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Denver Nuggets Get the Closure They Need With Ty Lawson Trade

In basketball, as in life, healthy relationships are defined by longevity, stability and mutual respect. People with marriages that span across many decades stand steadfastly behind these tenets as the inextricable fabric of their happiness.

But other marriages gradually disintegrate into oblivion, burdened by ever-swelling resentment and destructive behavior that eventually force a mutual agreement to part ways.

There was a time I thought that Ty Lawson and the Denver Nuggets were destined for long-term happiness, defined by the characteristics of the healthy relationship described above. In fact, entering the 2014-2015 season that situation seemed far more likely than any other alternative.

The Nuggets had publicly handed the keys over to Lawson, challenging him to become the leader and face of their franchise. Lawson, in response, said and did all of the right things to indicate he was ready to embrace that challenge, and appeared willing to take on that role for the long term. It felt like a relationship that had the potential to be idyllic by NBA standards.

But that potentially picturesque bond rapidly deteriorated into a volatile chasm with the intensity of an adulterous spouse exposed. Over the course of 10 months, Lawson went from being an integral part of the Nuggets’ future, to being a poisonous and perilous presence, and one in which the front office ultimately felt obligated to exile.

That divorce became official on Sunday night when the Nuggets sent Lawson and a future second-round draft pick to the Houston Rockets in exchange for Kostas Papanikolaou, Pablo Prigioni, Nick Johnson, Joey Dorsey and a 2016 protected first-round pick.

On the surface, it feels like the Rockets came out significantly ahead in this deal, and there are admittedly scenarios in which this may end up being the case. But this is a trade that can’t be measured by comparing the pieces involved in the exchange.

The Nuggets are undoubtedly losing the best player in this trade. That cannot be argued. Papanikolaou and Johnson have the potential to be building blocks in their rebuilding process, but there’s no universe in which this deal is equal when measured simply by the tangible aspects of the players involved.

This deal has everything to do with signaling the beginning of a new culture, the formation of a new identity.

Despite what the media may have made you believe over the last week, there weren’t teams banging down the Nuggets door inquiring about Lawson in a trade. His value had officially cratered following his latest misadventure in Los Angeles, and the Nuggets were forced to figure out a way to unload the two years remaining on his contract by whatever means were available to them.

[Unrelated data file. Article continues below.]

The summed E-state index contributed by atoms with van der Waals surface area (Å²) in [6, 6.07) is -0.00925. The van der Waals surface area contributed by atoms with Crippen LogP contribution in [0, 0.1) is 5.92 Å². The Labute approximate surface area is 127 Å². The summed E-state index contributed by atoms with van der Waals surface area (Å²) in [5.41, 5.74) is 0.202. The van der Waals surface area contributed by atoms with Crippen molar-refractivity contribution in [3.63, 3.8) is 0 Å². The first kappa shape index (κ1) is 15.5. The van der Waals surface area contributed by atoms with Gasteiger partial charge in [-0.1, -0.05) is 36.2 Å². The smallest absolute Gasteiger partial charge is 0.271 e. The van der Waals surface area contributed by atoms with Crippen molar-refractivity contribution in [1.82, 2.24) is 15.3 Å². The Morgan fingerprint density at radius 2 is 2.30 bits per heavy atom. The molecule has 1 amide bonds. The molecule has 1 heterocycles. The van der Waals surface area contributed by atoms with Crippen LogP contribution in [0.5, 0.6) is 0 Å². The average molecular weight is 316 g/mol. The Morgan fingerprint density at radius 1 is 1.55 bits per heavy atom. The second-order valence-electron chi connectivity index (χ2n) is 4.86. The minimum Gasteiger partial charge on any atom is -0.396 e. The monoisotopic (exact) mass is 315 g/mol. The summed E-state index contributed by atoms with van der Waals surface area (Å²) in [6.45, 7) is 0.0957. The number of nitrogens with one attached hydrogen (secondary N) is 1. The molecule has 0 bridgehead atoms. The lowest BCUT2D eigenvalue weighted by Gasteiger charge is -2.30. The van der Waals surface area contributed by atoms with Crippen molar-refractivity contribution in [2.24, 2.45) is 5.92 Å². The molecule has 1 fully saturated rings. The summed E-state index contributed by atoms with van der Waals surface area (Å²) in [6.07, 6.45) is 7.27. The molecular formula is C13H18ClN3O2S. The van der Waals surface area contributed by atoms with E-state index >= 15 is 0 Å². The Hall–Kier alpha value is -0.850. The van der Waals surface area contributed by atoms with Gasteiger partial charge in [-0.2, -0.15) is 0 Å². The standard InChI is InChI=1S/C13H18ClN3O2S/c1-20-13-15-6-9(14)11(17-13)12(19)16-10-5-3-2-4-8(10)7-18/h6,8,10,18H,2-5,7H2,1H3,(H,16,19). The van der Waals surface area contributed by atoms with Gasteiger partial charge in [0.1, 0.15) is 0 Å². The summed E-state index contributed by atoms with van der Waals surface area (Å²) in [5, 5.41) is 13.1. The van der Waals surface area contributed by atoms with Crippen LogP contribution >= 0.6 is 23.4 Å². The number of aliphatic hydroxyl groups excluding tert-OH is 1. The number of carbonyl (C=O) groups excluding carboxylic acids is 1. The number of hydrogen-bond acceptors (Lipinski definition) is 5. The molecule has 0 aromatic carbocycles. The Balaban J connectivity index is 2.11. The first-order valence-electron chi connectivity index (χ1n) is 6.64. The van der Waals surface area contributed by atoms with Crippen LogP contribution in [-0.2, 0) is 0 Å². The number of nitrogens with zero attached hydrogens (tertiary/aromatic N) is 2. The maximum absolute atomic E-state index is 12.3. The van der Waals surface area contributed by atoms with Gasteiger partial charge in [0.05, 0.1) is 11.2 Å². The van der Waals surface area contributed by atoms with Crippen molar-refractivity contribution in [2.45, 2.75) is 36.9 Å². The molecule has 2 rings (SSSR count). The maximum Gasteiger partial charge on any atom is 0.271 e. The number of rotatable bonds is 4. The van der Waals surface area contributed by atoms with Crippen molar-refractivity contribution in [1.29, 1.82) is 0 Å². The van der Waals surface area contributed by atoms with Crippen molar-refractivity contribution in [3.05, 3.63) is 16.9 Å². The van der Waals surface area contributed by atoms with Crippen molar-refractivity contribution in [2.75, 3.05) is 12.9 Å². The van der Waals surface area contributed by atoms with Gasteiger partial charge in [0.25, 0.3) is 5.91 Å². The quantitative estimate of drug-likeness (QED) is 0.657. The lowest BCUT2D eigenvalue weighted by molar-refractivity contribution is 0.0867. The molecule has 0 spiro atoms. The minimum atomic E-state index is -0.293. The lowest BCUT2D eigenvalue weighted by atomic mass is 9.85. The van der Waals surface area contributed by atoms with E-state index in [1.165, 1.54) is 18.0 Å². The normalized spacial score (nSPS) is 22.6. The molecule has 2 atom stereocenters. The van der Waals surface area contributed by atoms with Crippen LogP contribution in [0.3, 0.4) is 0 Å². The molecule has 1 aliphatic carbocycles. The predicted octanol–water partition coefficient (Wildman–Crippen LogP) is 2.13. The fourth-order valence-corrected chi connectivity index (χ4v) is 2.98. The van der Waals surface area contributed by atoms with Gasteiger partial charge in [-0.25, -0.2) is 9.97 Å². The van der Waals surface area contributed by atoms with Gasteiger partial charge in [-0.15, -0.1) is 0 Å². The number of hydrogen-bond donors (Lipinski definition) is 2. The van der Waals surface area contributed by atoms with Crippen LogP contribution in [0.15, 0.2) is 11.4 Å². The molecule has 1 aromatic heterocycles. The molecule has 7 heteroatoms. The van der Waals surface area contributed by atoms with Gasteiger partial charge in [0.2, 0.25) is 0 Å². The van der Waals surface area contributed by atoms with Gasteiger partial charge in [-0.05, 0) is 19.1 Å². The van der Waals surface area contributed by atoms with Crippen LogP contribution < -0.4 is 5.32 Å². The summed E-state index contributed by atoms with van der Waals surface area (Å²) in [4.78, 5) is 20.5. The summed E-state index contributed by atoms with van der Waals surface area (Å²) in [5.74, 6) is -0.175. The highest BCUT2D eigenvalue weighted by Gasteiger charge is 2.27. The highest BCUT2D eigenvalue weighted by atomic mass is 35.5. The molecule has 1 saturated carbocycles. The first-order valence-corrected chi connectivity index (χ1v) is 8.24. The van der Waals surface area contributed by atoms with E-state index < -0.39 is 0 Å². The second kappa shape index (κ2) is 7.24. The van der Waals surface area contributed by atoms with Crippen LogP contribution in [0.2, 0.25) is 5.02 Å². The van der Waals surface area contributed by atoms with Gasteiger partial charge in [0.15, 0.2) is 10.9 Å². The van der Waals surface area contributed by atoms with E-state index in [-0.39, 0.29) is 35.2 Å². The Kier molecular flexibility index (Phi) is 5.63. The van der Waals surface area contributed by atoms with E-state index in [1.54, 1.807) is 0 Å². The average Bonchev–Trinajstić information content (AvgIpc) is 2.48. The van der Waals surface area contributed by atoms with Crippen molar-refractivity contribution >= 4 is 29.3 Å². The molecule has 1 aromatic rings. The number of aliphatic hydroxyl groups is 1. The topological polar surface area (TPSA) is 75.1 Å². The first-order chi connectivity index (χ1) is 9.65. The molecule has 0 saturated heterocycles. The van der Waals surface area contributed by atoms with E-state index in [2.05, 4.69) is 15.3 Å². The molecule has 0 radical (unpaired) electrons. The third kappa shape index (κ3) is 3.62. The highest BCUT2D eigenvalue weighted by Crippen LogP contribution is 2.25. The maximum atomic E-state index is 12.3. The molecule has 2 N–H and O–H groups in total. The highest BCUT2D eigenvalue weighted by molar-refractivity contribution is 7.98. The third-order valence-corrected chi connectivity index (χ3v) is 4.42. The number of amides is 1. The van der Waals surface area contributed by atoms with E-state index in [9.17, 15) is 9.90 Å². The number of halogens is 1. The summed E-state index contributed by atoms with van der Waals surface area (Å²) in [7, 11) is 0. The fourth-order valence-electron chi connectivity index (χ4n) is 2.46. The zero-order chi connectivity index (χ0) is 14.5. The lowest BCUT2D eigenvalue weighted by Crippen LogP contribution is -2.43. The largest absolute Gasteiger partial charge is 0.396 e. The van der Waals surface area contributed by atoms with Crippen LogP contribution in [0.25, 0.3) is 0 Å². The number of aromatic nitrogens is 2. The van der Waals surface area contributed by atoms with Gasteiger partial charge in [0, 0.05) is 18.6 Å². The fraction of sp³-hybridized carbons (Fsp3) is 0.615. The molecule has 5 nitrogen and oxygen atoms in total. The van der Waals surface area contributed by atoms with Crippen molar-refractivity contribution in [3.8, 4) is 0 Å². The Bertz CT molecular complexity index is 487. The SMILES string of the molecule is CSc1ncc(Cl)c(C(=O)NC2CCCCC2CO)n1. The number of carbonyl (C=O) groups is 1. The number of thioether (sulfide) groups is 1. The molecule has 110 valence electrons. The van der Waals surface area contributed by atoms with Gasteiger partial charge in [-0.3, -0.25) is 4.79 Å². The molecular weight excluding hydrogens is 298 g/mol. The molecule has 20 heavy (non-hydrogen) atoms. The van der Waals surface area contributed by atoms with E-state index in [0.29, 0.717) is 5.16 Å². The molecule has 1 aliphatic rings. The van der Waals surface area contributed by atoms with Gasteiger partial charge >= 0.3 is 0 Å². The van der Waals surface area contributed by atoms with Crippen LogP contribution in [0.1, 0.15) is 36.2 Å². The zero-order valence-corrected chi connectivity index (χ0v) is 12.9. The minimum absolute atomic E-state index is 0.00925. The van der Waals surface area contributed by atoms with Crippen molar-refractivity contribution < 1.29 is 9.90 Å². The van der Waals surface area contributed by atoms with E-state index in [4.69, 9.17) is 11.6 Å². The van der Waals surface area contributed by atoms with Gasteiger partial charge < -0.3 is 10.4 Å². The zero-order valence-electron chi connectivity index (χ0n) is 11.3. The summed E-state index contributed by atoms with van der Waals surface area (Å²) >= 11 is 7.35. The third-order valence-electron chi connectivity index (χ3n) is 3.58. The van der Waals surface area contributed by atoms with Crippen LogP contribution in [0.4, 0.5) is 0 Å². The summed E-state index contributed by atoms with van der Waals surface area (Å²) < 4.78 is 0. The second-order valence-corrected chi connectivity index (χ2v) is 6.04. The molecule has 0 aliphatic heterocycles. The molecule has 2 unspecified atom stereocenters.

In the process, they added a few modest assets, while also getting rid of nearly $22 million in salary when accounting for what’s guaranteed to the players coming to Denver versus what would’ve been owed to Lawson. That number could dip to around $17 million if the Nuggets decide to keep Papanikolaou’s non-guaranteed contract, and I’d much rather see them keep him on at least through this upcoming season to see how he fits into the Nuggets’ system:

Lawson
Then there’s Prigioni’s contract, which is only $440,000 guaranteed. Denver plans to either trade or waive him Monday:

The decision to move Lawson was clearly motivated by several factors. First, and most importantly, the marriage had clearly reached an irreconcilable point, and his presence was no longer welcome on this team. Secondly, the Nuggets saved a good deal of money, as I just pointed out, that they can put towards players that fit the mold of the culture they’re trying to establish. Third, Lawson realistically had no trade value, and for the Nuggets to get a first-round pick in next year’s draft, albeit a protected one, adds to their already intriguing draft prospects:

Again, this trade was not about getting equal value in return. Those who are hung up on the fact that this didn’t happen are missing the more important point. The Nuggets are aggressively initiating a culture change, a move away from a culture embodied by Lawson’s irresponsible and toxic behavior, and geared towards the values brought forth by Emmanuel Mudiay, Wilson Chandler, Jameer Nelson and Will Barton. These are the guys the Nuggets, and Michael Malone, are counting on to usher in a culture the Nuggets and their fans can be proud of.

So while the Nuggets may get worse before they get better, an admittedly scary thought, Lawson’s departure officially marks the start of a new chapter.

I, for one, am excited to see what the rest of the book has in store.

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